Vietnam Wants More Generation Capacity, Less Reliance on Coal

Vietnamese officials earlier this year said they want the country to more than double its power generation capacity by 2030, to as much as 130 GW from the current capacity of about 55 GW. The Communist Party politburo has said “ensuring national energy security, and sufficiently supplying power for fast and sustainable socio-economic development” is the backbone of Vietnam’s national energy development strategy. Officials have said they will seek foreign and domestic private investment to help develop new power plants, and the government also wants to speed the privatization of state-owned power companies, as it addresses concerns about a shortage of available power as demand increases.

The country today gets about 38% of its electricity from coal-fired generation, and has a goal of receiving as much of 20% of its power from renewable resources by the end of the decade, while reducing its reliance on coal. Vietnam also has begun to develop infrastructure to import as much of 8 billion cubic meters of liquefied natural gas (LNG) annually by 2030, to increase gas-fired power generation. Wind power is quickly emerging as a key source of renewable energy in the Southeast Asian country; Siemens Gamesa Renewable Energy (SGRE) recently closed a deal for its fourth so-called “nearshore” wind project in Vietnam. The deal was part of a double order for the company’s SG 5.0-145 turbines, with a total of 36 units that will be used at the 75-MW Tan Thuan and 90-MW Thai Hoa wind farms. SGRE also signed operations and maintenance (O&M) services contracts, for 10 years and 20 years, respectively, for the two projects. The two deals also mark the first-ever cooperation SGRE has concluded with Power Engineering Consulting Joint Stock Company 2 of Vietnam and Pacific Corp., respectively.

Officials from the Vietnam Energy Institute (VEI), speaking at an internal meeting in July, said the country could cancel at least half of its planned new coal-fired power plant generation capacity this decade. The VEI is a government-affiliated research body tasked with drawing up the nation’s next power sector roadmap. The group at the meeting said Vietnam’s eighth Power Development Plan, or PDP8, which will take effect in 2021, would call for a rapid expansion of renewables and natural gas in the country. The group said as many as seven planned coal projects could be canceled, with another six postponed past 2030.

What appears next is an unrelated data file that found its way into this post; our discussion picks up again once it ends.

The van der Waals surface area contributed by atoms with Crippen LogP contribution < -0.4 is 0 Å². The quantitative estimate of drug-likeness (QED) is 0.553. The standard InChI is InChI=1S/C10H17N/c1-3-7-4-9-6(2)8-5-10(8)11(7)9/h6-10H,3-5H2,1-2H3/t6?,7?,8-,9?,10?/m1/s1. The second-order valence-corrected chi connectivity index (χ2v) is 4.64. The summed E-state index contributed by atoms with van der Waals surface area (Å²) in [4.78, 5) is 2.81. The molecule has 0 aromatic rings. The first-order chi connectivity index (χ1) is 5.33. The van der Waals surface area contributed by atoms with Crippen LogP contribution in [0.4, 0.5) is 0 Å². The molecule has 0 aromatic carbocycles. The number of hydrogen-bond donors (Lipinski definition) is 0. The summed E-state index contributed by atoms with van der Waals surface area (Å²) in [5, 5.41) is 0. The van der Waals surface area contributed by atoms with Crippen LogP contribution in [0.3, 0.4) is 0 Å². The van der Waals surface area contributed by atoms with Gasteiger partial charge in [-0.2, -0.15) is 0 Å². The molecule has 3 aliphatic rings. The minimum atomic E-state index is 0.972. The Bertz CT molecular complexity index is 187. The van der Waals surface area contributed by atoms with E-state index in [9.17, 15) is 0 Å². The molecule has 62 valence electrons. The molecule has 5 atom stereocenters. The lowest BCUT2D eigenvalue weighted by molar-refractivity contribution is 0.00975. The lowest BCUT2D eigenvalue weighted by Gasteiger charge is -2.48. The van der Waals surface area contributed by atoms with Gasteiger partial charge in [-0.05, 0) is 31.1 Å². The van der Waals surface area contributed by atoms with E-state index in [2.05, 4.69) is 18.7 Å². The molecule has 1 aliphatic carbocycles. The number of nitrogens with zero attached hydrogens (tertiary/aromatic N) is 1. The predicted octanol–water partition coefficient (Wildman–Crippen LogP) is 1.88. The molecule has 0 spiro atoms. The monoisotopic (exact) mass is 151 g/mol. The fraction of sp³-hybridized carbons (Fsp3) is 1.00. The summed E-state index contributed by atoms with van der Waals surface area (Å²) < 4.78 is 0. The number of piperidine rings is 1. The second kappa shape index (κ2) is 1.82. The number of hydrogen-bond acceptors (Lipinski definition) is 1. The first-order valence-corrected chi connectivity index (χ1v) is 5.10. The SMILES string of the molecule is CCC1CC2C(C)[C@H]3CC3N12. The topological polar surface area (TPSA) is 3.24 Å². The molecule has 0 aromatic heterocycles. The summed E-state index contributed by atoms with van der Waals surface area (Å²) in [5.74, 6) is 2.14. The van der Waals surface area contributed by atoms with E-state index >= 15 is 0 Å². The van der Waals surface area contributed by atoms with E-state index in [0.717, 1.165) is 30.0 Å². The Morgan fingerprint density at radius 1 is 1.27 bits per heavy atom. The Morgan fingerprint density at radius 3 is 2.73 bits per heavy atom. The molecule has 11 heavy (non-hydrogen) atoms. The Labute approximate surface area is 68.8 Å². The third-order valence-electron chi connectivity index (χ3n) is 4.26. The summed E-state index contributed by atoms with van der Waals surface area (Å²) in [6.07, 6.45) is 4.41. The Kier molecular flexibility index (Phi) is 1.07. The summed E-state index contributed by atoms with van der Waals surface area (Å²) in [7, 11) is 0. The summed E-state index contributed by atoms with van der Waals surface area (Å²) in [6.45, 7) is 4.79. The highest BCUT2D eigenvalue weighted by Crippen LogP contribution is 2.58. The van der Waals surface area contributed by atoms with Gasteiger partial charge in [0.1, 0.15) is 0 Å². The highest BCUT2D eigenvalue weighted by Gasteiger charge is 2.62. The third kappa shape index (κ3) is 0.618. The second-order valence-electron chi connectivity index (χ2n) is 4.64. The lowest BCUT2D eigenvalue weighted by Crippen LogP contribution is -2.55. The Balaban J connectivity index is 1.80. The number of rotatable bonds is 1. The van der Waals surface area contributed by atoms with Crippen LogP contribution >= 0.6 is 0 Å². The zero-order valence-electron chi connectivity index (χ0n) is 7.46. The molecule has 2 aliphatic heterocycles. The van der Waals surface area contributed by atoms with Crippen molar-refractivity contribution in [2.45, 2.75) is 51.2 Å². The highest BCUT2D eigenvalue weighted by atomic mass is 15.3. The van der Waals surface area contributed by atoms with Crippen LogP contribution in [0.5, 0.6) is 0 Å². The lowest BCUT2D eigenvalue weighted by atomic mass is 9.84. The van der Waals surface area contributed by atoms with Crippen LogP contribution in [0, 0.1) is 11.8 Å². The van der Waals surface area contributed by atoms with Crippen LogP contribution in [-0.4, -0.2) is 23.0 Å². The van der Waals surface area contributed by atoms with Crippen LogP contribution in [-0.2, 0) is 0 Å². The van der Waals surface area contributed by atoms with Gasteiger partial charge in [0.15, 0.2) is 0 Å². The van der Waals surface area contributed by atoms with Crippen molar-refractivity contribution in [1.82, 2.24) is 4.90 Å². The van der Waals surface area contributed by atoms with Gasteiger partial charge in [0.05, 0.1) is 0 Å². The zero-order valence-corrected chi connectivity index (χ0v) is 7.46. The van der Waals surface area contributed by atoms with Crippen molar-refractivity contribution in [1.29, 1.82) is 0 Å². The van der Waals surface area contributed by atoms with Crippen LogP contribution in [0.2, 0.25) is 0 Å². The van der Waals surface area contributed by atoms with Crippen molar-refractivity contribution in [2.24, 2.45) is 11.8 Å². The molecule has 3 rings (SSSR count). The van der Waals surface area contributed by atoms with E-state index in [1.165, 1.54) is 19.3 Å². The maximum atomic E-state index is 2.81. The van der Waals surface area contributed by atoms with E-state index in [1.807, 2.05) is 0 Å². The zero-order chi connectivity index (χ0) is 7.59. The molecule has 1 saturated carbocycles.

The Institute for Energy Economics and Financial Analysis, along with the Green Innovation and Development Centre environmental group, in mid-July said that with lower prices for renewable energy, and the challenge of obtaining financing for coal projects, it was not likely any of the 13 projects would be revived once they were withdrawn. “In the next period, [Vietnam] will not strongly develop coal power but only proceed with the development of the projects which are already listed in the PDP7 and revised PDP7,” Hoang Quoc Vuong, the country’s vice minister of industry and trade, said at the meeting. “[We] will no longer develop new [coal] projects.”

1. The Dam Nai project is the first foreign-owned wind power plant in Vietnam. Aboitiz Power, a Filipino company, bought the 39.4-MW project from Singapore’s Armstrong Asset Management for about $46 million. The first phase of three wind turbines at Dam Nai was commissioned in late 2017, and a second phase of 12 turbines was commissioned in late 2018. Vietnam is making foreign investment in its energy infrastructure a priority in order to rapidly increase its power generation capacity. Courtesy: The Blue Circle 

Wind energy is leading the country’s push for renewables (Figure 1). SGRE in March said it had secured an order for 25 of the company’s 4.5-145 turbines for the 113-MW Hoa Thang 1.2 wind farm, a deal that includes a 10-year O&M agreement. SGRE already has built three wind farms in Vietnam, with seven more under construction.